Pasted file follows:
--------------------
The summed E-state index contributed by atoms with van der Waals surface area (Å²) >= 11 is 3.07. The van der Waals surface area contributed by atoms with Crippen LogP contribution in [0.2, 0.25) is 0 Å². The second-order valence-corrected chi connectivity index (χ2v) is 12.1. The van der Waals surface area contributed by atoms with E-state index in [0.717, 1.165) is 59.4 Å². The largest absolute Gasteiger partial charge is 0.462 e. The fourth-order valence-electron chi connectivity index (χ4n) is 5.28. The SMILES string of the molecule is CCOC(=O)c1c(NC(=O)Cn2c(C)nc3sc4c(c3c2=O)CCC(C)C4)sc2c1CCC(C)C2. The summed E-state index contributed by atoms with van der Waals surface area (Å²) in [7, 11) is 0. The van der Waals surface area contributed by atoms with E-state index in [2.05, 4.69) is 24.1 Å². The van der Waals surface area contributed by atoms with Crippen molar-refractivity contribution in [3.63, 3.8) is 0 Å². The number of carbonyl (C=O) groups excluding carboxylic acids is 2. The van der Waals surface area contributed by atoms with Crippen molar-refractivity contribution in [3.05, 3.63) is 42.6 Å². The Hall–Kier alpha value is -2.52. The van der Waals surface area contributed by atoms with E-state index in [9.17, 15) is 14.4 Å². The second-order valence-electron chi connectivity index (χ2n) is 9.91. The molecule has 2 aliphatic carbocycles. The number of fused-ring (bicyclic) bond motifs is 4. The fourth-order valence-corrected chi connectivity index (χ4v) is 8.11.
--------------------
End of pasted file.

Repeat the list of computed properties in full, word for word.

The summed E-state index contributed by atoms with van der Waals surface area (Å²) >= 11 is 3.07. The van der Waals surface area contributed by atoms with Crippen LogP contribution in [0.2, 0.25) is 0 Å². The second-order valence-corrected chi connectivity index (χ2v) is 12.1. The van der Waals surface area contributed by atoms with E-state index in [0.717, 1.165) is 59.4 Å². The largest absolute Gasteiger partial charge is 0.462 e. The fourth-order valence-electron chi connectivity index (χ4n) is 5.28. The SMILES string of the molecule is CCOC(=O)c1c(NC(=O)Cn2c(C)nc3sc4c(c3c2=O)CCC(C)C4)sc2c1CCC(C)C2. The summed E-state index contributed by atoms with van der Waals surface area (Å²) in [7, 11) is 0. The van der Waals surface area contributed by atoms with E-state index in [2.05, 4.69) is 24.1 Å². The van der Waals surface area contributed by atoms with Crippen molar-refractivity contribution in [3.63, 3.8) is 0 Å². The number of carbonyl (C=O) groups excluding carboxylic acids is 2. The van der Waals surface area contributed by atoms with Crippen molar-refractivity contribution in [3.05, 3.63) is 42.6 Å². The Hall–Kier alpha value is -2.52. The van der Waals surface area contributed by atoms with E-state index in [9.17, 15) is 14.4 Å². The second-order valence-electron chi connectivity index (χ2n) is 9.91. The molecule has 2 aliphatic carbocycles. The number of fused-ring (bicyclic) bond motifs is 4. The fourth-order valence-corrected chi connectivity index (χ4v) is 8.11.